Joints and Juvenile RA

28 Apr
Joints and Juvenile RA J

Joints and Juvenile RA

 

Most people know about Rheumatoid Arthritis but there is also a Juvenile form (JRA) that affects the joints of children. It used to be known as Still’s disease, though the eponym has largely fallen away. This disease affects the joints of young children and as opposed to the adult form which begins by affecting the joints of the fingers and toes, this goes for the larger joints first. Typically there is joint pain and morning stiffness. It causes inflammation of the synovial tissues which increases blood flow to the bones in the area. This makes the bone grow faster, but also makes them fuse earlier, so they are tall thin children and short adults due to growth retardation. The synovial tissue proliferates and eats away at the bone around the joint and effectively destroys the joint tissue, similarly though less marked than the adult form. The commonest complication is eye disease which can if left untreated lead to blindness. Uncommonly it may follow the adult form and lung fibrosis may occur though this complication is late. The X-ray in this image is from an adult who had JRA as a child, who now has severe disease of the shoulder joints and fibrosis at the bases of both lungs.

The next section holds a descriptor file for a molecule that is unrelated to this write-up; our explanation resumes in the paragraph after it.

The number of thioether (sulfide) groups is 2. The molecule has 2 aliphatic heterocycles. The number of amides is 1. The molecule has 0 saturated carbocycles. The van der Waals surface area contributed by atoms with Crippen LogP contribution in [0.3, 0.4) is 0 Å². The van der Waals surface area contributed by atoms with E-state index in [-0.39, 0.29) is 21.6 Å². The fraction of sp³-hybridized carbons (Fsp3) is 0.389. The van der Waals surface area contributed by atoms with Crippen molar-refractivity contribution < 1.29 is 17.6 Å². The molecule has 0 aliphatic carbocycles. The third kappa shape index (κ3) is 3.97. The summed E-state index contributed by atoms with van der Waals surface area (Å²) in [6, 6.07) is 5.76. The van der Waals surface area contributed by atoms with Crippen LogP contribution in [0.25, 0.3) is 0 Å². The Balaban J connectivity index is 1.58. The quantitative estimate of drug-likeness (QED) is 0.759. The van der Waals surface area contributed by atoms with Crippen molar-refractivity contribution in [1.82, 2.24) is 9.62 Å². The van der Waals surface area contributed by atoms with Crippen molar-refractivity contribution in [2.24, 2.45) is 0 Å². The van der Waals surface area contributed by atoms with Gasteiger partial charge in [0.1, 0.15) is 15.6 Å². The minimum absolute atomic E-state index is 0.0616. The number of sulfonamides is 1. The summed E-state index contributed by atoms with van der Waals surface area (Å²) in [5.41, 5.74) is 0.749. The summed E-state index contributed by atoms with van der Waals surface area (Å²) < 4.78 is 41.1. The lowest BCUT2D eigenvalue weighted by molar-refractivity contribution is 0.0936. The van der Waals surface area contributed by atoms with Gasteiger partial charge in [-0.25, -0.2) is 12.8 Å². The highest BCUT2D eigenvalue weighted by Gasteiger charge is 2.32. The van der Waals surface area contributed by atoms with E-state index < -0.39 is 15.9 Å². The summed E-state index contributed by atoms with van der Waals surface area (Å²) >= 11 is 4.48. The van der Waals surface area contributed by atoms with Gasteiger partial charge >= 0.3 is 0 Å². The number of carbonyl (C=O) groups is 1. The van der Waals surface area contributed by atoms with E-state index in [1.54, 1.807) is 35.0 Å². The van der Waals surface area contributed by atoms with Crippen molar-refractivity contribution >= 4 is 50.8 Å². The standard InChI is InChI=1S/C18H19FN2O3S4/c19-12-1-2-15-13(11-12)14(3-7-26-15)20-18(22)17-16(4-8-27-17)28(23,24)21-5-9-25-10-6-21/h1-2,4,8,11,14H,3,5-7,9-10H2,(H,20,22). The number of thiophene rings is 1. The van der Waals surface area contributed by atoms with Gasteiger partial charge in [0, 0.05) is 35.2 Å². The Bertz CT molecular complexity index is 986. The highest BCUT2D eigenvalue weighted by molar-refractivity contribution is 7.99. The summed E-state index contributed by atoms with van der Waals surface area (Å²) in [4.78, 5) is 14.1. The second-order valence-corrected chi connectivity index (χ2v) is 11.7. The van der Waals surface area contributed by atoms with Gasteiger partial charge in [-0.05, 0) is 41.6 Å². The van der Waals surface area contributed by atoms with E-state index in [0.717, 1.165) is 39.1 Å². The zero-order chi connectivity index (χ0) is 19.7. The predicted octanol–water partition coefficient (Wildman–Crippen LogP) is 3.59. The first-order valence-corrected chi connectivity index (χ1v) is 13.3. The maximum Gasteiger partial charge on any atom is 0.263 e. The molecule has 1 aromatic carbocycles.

The layers combined in this image are from the crimson skin of a red fruit, this is paired with a green concrete wall stained with algae, and the border is from a granite paving stone. I interposed a layer of pure white into which I cut “holes” using a masking tool, and allowed the under layer to shine through. By careful use of the Curves tool I was able to soften the colours considerably leaving a concentration of colour over the left shoulder and neck of the X-ray.

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